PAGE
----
Every spring, my family has a weekend ritual that takes us deep into rural Pennsylvania to visit our favorite garden nursery. As with every outing, my dog, Tucker was included in the trip. Something that I didn’t think much of until Tucker jumped out of the open car window when we left him in the car with my Dad. Running after my mom and I, Tucker stopped short of us to sniff a few tulips nearby and the nursery attendant loudly shouted, “NO!” Needless to say, the three of us were pretty surprised at the attendant’s outburst. She went on to explain that she had lost a pet after he became sick after eating tulips.
That made me wonder, what other plants in my garden could be dangerous to my fuzzy best friend?
Even though they may seem harmless, tulips bulbs are one of more than 700 plants deemed toxic to pets. While your trained pooch might know better than to nose through Mom’s garden, puppies still in the chewing stage might be tempted to press their luck. Even well-trained dogs might investigate an unknown leaf they encounter on a walk.
The bottom line is that your dog doesn’t know which plants are going to give him a treacherous punishment. It’s your job to know which plants to keep out of reach. So whether you enjoy gardening, going on long walks, decorating with house plants or busting out the Christmas Holly — you need to ensure that you’re keeping an eye out for breeds that will keep your furry ones happy and healthy.
Below are ten types of common plants that are toxic to your dog, as well as their symptoms and what to do if you suspect your dog has been munching on them.
While an aloe plant is handy for treating human burns, it is dangerous to dogs and needs to be kept out of their reach. Aloe plants contain anthraquinone glycosides. If ingested, these toxins can result in vomiting, diarrhea, anorexia, tremors or changes in urine color for your beloved pup.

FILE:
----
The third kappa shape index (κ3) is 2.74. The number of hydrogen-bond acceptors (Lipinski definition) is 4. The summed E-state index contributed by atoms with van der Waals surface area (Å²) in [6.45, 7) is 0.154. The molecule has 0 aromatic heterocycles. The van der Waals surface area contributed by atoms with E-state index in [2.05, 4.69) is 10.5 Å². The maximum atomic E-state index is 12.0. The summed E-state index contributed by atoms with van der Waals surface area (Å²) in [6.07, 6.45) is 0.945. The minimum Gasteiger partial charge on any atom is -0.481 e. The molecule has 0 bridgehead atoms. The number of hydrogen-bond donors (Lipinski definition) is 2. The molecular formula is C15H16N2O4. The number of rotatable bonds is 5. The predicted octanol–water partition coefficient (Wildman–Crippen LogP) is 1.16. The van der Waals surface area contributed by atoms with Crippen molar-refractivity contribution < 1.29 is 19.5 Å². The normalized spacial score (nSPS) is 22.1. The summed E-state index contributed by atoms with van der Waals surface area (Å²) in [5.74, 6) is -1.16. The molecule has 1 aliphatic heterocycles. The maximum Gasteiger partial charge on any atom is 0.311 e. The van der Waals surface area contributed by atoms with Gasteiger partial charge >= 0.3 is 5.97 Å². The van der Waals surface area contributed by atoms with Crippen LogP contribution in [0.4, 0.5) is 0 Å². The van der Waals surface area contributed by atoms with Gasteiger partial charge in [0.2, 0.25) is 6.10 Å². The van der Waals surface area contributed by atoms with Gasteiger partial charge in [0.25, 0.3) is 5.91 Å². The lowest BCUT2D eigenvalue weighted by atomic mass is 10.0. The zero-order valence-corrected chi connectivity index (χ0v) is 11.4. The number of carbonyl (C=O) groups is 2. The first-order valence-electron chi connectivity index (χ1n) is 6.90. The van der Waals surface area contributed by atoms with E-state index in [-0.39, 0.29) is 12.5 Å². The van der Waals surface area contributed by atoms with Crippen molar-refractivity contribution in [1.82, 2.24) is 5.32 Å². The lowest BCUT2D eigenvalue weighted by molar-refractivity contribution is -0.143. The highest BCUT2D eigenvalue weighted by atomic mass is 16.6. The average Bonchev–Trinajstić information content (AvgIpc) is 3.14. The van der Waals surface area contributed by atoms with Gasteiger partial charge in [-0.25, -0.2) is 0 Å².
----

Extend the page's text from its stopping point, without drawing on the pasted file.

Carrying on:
Who doesn’t love this sweet filler in their flower bouquets? Your dog sure won’t if he fills his tummy with it. Getting his chops on baby’s breath can cause vomiting and diarrhea.
These common beauties are another one to keep out of your dog’s reach, as ingesting them may cause gastrointestinal distress and dermatitis for your pup.
The fragrance of this popular plant may lure your dog in. But consuming any part of the plant may result in depression and loss of coordination for your pup. Other symptoms include vomiting, diarrhea, hypersalivation and dermatitis — and potentially even death.
Cyclamen is a beautiful flowering plant for your garden, but is a particularly dangerous plant for dogs. While most toxic plants cause irritations in the pet’s gastrointestinal tract — which dogs usually rid themselves of through vomiting — this plant’s tubers, which are located at the root, may cause heart rhythm abnormalities, seizures and even death. If your dog likes to dig for his food, avoid this plant altogether.
The bulbs of garden hyacinths are particularly worrisome, as they contain the highest amount of toxins in the plant. They cause vomiting, diarrhea, dermatitis and allergic reactions.
Some holiday plants, such as mistletoe, rosemary and holly berries can be toxic to your dog. Varieties of holly contain toxic saponins which can cause vomiting and diarrhea if ingested. Dogs tend to smack their lips, drool and shake their heads excessively if they’ve ingested the spiny leaves.
Dogs typically don’t bother these perennial favorites, but they are toxic to pups and may cause vomiting, diarrhea and depression if ingested. If your dog is the curious type, replace your hostas with butterfly ginger — another bright and showy flower. Keep in mind when you’re shopping around that hostas are also known as plantation lilies and funkia.
Narcissus or tulip bulbs contain lycorine, an alkaloid that triggers vomiting. Crystals on the outer layer of the bulbs are especially harmful, causing tissue irritation and secondary drooling. Symptoms of ingestion include vomiting, diarrhea, loss of appetite, drooling, possible cardiac abnormalities and depression, and can result in even more severe symptoms.
While not the worst amongst the bunch, tomato plants can bring great discomfort to your dog. The ripened tomato is considered non-toxic, but the green parts of the plant contain solanine, a poisonous compound that may cause gastrointestinal distress if eaten in large quantities. Symptoms include vomiting, diarrhea, lethargy and weakness.
Poisonous plants rank in the top five toxins for dogs. If you know your dog has gotten into something dangerous, check inside their mouth for sores or excessive drooling. Running water into their mouth can help rinse out any toxins. Your next step is to call your veterinarian or the Animal Poison Control 24-hour emergency poison hotline directly at 1-888-426-4435.
The good news is that most toxic plants taste bitter, so dogs are unlikely to eat large quantities of them. Play it safe by keeping toxic plants out of reach and only planting those that you know are safe for dogs. Even the best-trained dogs can turn into pesky pups every now and then by getting into something unsafe. Make sure you do your part to protect your furry friend!